Japan: High-tech toilet company eyes Europe
Later this year, Eric Fior and his Japanese partner will visit France for the first time in more than three years.
He is excited about seeing his friends and family once again — but he has one serious concern after living in Japan for more than a decade.
He is dreading missing out on all the comforts and convenience of Japanese toilets.
"We are spoiled in many ways in Japan — the food, trains that run on time, people always being polite to each other — but for me, one of the very best aspects of living here is the toilets," said 50-year-old Fior, who owns a language school in Japan's second-largest city, Yokohama.
"After all this time I certainly take it for granted, but I know I am going to miss Japanese toilets when I use the ones my family have in their homes in and around Toulouse."
Transforming the toilet
Toto is Japan's largest and most famous brand manufacturer of bathroom products, which has for decades been applying technology to perfect the humble lavatory.
Toto pioneered the introduction of toilet seats that are warmed to the user's preferred settings, with the most advanced versions automatically adjusting to the ambient temperature and the time of day.
Toilets, including some new public conveniences, incorporate panels on which the user can adjust the seat temperature, the strength of the flush to reduce the amount of water consumed, and even an option that plays music or other sounds to cover up any embarrassing noises.
Arguably the most innovative design feature that Toto has come up with so far, however, is the "Washlet" shower function.
At the touch of another button, an arm emerges from beneath the seat to spray water on the user's bare bottom. Naturally, the strength of the jet of water, its temperature and the direction of the spray can all be adjusted on the control panel.
And when that delicate procedure has been completed, yet another function blows warm air over the user's behind to dry it off.
American actor Leonardo DiCaprio was reportedly so taken by Toto's toilets that he shelled out $3,200 (€2,943) for a top-of-the-range Toto Neorest 500 lavatory, which is equipped with sensors that automatically lift the lid when someone approaches. It also incorporates, of course, the "Washlet" personal cleansing system.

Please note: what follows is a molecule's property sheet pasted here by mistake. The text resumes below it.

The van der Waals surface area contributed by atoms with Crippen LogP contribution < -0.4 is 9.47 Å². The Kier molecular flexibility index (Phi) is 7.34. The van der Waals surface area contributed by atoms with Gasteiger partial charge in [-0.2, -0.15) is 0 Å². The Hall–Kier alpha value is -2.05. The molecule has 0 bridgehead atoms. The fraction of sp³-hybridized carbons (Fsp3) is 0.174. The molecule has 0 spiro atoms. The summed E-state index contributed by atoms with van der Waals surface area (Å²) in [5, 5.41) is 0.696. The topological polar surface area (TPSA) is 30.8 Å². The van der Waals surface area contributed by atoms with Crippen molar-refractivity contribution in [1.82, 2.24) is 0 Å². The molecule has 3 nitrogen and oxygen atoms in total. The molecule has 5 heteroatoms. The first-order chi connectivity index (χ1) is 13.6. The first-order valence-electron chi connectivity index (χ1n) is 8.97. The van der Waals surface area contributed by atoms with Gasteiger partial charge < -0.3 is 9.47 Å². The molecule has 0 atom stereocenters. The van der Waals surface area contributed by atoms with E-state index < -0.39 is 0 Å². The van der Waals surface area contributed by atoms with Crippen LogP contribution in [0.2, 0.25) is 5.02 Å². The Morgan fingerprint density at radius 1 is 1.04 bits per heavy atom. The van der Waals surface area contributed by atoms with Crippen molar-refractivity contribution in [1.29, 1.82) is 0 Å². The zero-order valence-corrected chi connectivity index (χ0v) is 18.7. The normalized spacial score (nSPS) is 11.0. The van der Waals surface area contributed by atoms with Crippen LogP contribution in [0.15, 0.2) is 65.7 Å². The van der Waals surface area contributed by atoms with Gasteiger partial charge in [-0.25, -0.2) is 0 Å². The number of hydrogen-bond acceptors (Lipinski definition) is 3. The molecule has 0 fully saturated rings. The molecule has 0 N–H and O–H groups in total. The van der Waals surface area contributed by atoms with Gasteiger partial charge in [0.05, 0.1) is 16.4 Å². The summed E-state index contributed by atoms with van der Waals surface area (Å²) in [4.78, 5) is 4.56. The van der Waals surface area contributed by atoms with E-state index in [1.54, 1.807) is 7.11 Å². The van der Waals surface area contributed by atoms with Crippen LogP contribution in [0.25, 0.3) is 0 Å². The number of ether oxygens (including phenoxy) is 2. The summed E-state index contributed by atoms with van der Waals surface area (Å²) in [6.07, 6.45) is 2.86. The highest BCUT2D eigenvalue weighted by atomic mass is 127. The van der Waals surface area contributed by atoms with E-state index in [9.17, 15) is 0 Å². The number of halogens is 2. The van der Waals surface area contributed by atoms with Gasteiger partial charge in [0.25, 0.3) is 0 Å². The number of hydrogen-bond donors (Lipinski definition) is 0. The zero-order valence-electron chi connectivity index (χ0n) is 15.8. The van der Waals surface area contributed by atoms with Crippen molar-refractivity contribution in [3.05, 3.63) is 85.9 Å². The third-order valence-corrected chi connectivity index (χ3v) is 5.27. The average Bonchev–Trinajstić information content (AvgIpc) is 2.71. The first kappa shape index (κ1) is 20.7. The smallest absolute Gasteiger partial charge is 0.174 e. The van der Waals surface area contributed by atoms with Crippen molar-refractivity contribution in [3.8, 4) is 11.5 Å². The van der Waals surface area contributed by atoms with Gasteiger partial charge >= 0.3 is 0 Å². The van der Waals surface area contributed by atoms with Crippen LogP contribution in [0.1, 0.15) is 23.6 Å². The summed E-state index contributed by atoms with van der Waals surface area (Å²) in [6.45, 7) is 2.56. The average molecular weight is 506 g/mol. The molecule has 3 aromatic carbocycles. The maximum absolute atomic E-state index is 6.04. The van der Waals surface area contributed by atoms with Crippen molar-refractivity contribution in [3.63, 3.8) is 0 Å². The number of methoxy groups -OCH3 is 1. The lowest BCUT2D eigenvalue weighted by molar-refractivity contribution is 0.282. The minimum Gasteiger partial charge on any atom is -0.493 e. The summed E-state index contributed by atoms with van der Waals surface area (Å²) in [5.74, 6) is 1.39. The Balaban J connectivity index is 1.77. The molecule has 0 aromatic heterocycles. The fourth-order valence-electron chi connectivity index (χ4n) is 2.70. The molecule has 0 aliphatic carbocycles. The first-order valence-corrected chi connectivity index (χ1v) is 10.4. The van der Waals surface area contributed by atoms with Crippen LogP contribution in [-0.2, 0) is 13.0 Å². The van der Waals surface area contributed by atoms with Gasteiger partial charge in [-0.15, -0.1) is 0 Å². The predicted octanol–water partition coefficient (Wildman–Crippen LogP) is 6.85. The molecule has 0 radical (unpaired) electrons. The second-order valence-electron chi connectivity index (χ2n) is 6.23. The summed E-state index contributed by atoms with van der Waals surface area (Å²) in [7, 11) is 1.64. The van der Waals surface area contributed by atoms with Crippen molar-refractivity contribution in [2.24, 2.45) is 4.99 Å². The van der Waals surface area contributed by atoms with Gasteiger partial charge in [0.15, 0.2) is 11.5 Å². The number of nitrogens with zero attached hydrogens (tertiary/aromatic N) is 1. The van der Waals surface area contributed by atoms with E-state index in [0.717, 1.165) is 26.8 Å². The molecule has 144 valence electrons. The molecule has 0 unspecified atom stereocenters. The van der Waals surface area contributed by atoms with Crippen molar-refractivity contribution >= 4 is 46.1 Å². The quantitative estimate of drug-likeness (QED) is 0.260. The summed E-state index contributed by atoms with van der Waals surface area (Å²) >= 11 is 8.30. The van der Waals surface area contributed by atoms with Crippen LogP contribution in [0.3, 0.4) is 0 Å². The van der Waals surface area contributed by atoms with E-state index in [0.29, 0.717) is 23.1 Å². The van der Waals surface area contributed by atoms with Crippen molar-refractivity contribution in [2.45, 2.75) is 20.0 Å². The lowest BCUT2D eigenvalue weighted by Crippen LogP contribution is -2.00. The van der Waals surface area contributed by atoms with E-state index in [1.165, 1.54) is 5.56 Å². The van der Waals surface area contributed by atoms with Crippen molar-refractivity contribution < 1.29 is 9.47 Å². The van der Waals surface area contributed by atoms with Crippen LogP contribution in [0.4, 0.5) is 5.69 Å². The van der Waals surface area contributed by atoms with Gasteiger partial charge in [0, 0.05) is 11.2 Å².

Toto's products are available in Europe but, in contrast to the product's homeland, they remain relatively uncommon. That, however, appears set to change.
Expanding European operations
In an interview with Japan's Jiji Press at an international trade fair for interior home equipment in Frankfurt in mid-March, Toto President Noriaki Kiyota dropped a heavy hint that the company is looking to expand its presence in the European market.
Kiyota said Toto intends to increase its overseas sales to account for more than 50% of its total sales by 2030 — and also noted that, at present, products for Europe are manufactured in Japan and India.
"Ultimately, we will make products in the countries where they are used," Kiyota said, suggesting that a new production facility is being considered for Germany, where the company has its European base in Düsseldorf.
A spokesperson for the company at its headquarters in Fukuoka, in southern Japan, played down the claim that a firm decision has been made but confirmed that local production for local markets is the ultimate aim.
"We sell our toilets in Europe to all countries that are in the European Union, plus Switzerland and the UK," said Anja Giersiepen, senior marketing manager for Toto Europe.
"Our 'Washlet' is getting more and more popular in Europe," she told DW.
"Our biggest market is Germany, and in 2021 we did a little research about the reasons why customer purchased our products."
Cleanliness and hygiene
The study showed that the single most important reason for a Washlet purchase was cleanliness and personal hygiene, accounting for more than 50% of replies to the multiple-choice questionnaire. Around 40% cited the comfort of the equipment, with another 30% saying the sophisticated toilets gave a sense of luxury.
Well over 20% said they were particularly impressed with the heated seat, while others praised Toto's bathroom equipment for being easy to clean and environmentally friendly.
"Cleanliness and comfort were the two most popular reasons," Giersiepen said. "And 40 years of experience in the production of 'Washlets' with 60 million units sold worldwide has proved to be a reliable argument for many first-time customers to buy our products."
For his part, Fior is considering a drastic solution to his upcoming two-week absence from heated toilet seats and a built-in bidets.
"We always take something back as a souvenir, and this year I am seriously considering buying a Washlet so I will be able to use it while we are there," he said.
Edited by: Keith Walker